Guiding youth

AmeriCorps members join DCPSS to help set students on paths to bright futures

For the two new AmeriCorps members hosted by Douglas County Partners for Student Success this school year, the motivation to help young students prepare for their futures has been shaped by personal experience.

Hannah York, 20, was born and raised in Roseburg. Academics were top priority during her home-schooling, but when it came time to focus on life after graduation, York wasn’t sure where to turn for resources and guidance.

Meanwhile Summer McDaniel, 23, grew up in a small town in Louisiana, where there were 12 people in her graduating class and few career options to explore. She earned a degree in clinical exercise physiology from Mississippi State in 2017 but still wasn’t sure which track to take.

Now, both young women are starting out the school year in Douglas County hoping to help students consider their futures – and take the steps necessary for youth to achieve their goals, whether that means attending a university, finding a job in the trades or attending trade school or community college.

Hannah York (left) and Summer McDaniel have joined DCPSS as AmeriCorps members helping students plan for their futures.

“I’m hoping to give kids opportunities to receive guidance and access to resources, so they’re not floating out there not knowing what to do or where they’re going, spending unnecessary money and time on something they’re not quite sure is right for them,” York said.

York and McDaniel’s AmeriCorps positions are called education-to-career navigators. The two will be serving youth who are exploring and immersed in experiences designed to engage them in personalized plans for future careers and education.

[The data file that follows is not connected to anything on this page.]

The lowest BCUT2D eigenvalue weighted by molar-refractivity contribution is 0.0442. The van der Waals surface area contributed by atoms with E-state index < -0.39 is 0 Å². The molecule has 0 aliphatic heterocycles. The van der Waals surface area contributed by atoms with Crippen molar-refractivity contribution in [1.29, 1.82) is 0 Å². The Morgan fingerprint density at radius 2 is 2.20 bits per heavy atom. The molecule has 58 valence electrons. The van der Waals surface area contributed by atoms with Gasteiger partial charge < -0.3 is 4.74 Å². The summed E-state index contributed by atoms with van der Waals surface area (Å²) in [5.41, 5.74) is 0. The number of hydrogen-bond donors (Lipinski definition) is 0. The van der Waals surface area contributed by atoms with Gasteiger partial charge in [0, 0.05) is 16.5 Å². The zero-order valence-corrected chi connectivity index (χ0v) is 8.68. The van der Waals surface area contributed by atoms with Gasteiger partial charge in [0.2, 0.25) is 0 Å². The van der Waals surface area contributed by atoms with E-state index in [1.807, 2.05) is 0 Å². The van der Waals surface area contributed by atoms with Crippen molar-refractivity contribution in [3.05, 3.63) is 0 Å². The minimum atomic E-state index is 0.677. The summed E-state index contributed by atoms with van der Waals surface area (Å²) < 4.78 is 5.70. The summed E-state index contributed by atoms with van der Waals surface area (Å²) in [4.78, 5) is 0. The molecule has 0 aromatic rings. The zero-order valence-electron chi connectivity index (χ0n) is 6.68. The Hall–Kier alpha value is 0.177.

Our partners offer a variety of projects to engage students in the process of planning for their futures, and York and McDaniel will be working at multiple levels. At the Boys & Girls Clubs of the Umpqua Valley, for example, the AmeriCorps members will work with students who use the College and Career Center, where youth can participate in programs such as Be Great By Eighth. The center is also a place where students can complete homework and fill out forms such as college applications, the FAFSA and scholarship applications.

York and McDaniel will also help share information throughout the community about the Be Great By Eighth program, which works with at-risk priority middle school students to remove barriers to success while showing them pathways to bright futures.

“We’re really excited to have Hannah and Summer on board,” said Gwen Soderberg-Chase, director of DCPSS and the Umpqua Valley STEAM Hub. “They will be able to get involved with many programs that help our youth all over Douglas County, and their passion for exposing students to the wonderful opportunities that exist in our community is sure to inspire many young people.”

Other programs York and McDaniel will be assisting with include the BrightWorks career and technical clubs at Phoenix Charter School, and the Educational Talent Search (ETS) program at Umpqua Community College that focuses on underserved youth. BrightWorks clubs and ETS will also be located at high schools around the county.

With the new school year just getting started, York and McDaniel have been spending their time introducing themselves, and getting to know some of the students they hope to help as programs begin to ramp up.

“Our purpose is to get to know the youth, and for them to get to know us before we develop a mentor-mentee relationship,” McDaniel said.

A large component of the work DCPSS does in the community revolves around honoring students’ voices – letting students tell us what they need to succeed. York and McDaniel hope that, as young adults themselves, they will be able help students open up to them about their aspirations for the future.

“A big part of the position is listening,” York said. “We hope to earn their trust so that they’ll feel comfortable discussing their goals with us.”


1 Comment
  1. That’s awesome!

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